Bryan’s experience

Bryan lives on his own at his home in Torrington. He suffers from Chronic Obstructive Pulmonary Disease which can make it difficult for him to breath; this is generally managed with inhalers. In November 2013 Bryan suffered a severe flare up of his condition and became very unwell. “I remember feeling very poorly, I felt dizzy all the time” describes Bryan “I wasn’t able to speak very well and my mental and physical processes were in shreds. I couldn’t do anything for myself and frankly felt that I was on deaths door.” Bryan’s daughter contacted his GP and Bryan was referred to the rapid response service. Bryan received twice daily visits from the District Nurses and as his condition improved occupational and physiotherapists also visited to support him with his rehabilitation. Bryan received the rapid response service for 6 weeks.

“My overall reaction to the whole care package and the people who contributed to it was very positive indeed and above my expectations, especially with all the furore there has been about closing down the beds in the cottage hospital (where I have previously been as a patient). This care package for me was about the most thorough that I could conceivably have expected. There was no need for hospital because I would have just gone through the same processes there as I did here. I really didn’t expect it.”

“I was bedridden for 3 weeks and all sorts of clinical things had to happen to me all of which were carried out with total respect. I was provided with oxygen to help me with my breathing difficulties and after lying flat for all that time I became very weak. It must have taken a full month before I felt competent to get out of bed and stand up and hobble with the aid of my walking stick to the bath and shower. I was dispirited by it because I didn’t feel like I was getting anywhere at all. But I encouraged by the people who visited me, which was great. They over-came the misery that I was feeling! It took six weeks before I was really ready to face the open air again.”


“The only thing I would fault is the lack of coordination between the people who provide the services. I was astonished at how many people were involved with me and found it, and still find it extremely difficult to identify the origins of the various elements of the care package that I received. Of the people who came to see me there are only two that I can recall who were consistent with one another. I had twice daily visits, but I never knew who was going to arrive, at what time or what they were expecting to do. I know that each new person announced who they were and where they came from when they arrived, but my ability to take in that information was very limited because I was not mentally capable of putting it all together – if I had had any sort of Alzheimer’s it would have been very confusing.”

“The first five or six days were very laborious as I had to dictate the same thing to a different person twice per day! I couldn’t quarrel with the intention of this because it was very clear that they were trying to get a clear picture of the condition I was in, and what I was experiencing, but it was frustrating especially as I was feeling pretty awful and the last thing I wanted was to have to be repetitious; it seemed that they were only concerned with their own specialism and did not talk to each other.”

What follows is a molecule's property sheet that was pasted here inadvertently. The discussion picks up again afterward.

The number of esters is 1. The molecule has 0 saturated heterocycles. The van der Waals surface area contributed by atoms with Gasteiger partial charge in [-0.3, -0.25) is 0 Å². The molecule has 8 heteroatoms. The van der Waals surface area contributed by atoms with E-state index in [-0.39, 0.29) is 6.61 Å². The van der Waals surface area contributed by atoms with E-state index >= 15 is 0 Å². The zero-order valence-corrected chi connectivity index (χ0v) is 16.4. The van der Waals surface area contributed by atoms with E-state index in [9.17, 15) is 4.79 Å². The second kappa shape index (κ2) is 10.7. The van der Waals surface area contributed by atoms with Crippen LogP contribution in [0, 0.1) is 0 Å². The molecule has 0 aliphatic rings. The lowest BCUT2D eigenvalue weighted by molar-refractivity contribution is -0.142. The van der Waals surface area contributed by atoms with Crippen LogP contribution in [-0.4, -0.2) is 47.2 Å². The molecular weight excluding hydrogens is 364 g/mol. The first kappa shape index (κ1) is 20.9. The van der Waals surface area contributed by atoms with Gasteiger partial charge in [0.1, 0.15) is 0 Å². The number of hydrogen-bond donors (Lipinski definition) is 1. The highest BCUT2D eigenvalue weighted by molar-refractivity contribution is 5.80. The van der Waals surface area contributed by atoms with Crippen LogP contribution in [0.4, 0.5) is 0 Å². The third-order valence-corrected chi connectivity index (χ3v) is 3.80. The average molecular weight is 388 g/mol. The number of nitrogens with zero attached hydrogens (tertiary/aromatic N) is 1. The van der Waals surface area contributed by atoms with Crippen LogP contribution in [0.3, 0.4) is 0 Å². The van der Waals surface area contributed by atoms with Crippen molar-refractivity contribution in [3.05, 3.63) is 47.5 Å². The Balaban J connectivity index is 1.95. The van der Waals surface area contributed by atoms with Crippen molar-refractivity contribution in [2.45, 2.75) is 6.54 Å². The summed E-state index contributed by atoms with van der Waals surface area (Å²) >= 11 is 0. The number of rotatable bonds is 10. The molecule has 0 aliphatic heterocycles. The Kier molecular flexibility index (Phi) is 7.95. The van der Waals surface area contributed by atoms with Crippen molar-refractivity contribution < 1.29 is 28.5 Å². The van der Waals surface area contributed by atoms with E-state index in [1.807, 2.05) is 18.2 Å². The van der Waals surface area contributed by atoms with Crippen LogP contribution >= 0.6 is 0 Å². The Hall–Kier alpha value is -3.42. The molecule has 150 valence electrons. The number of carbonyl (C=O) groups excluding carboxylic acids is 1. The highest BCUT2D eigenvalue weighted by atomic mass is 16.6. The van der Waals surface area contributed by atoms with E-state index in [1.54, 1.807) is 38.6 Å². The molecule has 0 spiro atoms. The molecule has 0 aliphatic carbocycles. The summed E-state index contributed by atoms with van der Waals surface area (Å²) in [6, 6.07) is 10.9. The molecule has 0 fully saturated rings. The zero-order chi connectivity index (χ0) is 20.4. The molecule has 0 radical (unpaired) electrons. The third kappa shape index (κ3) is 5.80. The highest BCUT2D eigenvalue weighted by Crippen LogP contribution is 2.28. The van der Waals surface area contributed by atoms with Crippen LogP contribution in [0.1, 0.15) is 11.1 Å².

“From the point of view of the recipient this is all a bit unnerving. What you need as a receiver of care, in whatever form it takes, is confidence in it, and if you feel that nobody is talking to anybody else it doesn’t boost your confidence at all. A lead person would be helpful for the whole process – like a care coordinator, they could leave the patient with a map of who is coming from where and when if possible – it would indicate to the patient who to call at any one stage. I was in no doubt though that if I did need to call, someone would come.”

Bryan explains that there were two folders kept at his home that were written in each time someone came to visit him; towards the end of his care plan, anyone who came to see him would read what the previous people had written. “I couldn’t fault having this long narrative all about what had happened, but it was never open to me – maybe because I didn’t ask.”

“That’s my over-all impression anyway. No one comes to see me anymore, I am totally discharged! I wouldn’t say I feel as strong as I did before this thing hit me, and I do things a little more slowly now and with more care. Nevertheless it all worked and it worked to the time table I was anticipating, and I am back on the job now and doing the things that I enjoy. Personally, in my present and immediate past state I would feel very confident to be treated at home because the people I have been concerned with have been remarkable.”

I have to say that nationally the care profession do not get the best kind of treatment so far as Torrington and the NHS in Torrington is concerned. From my experience it is all rubbish as the people I have been concerned with have been remarkable. I didn’t appreciate it at all the care I could have at home. The changes I would suggest are about reassurance and how care is delivered, it is not about the level of care.

Last updated: October 3, 2017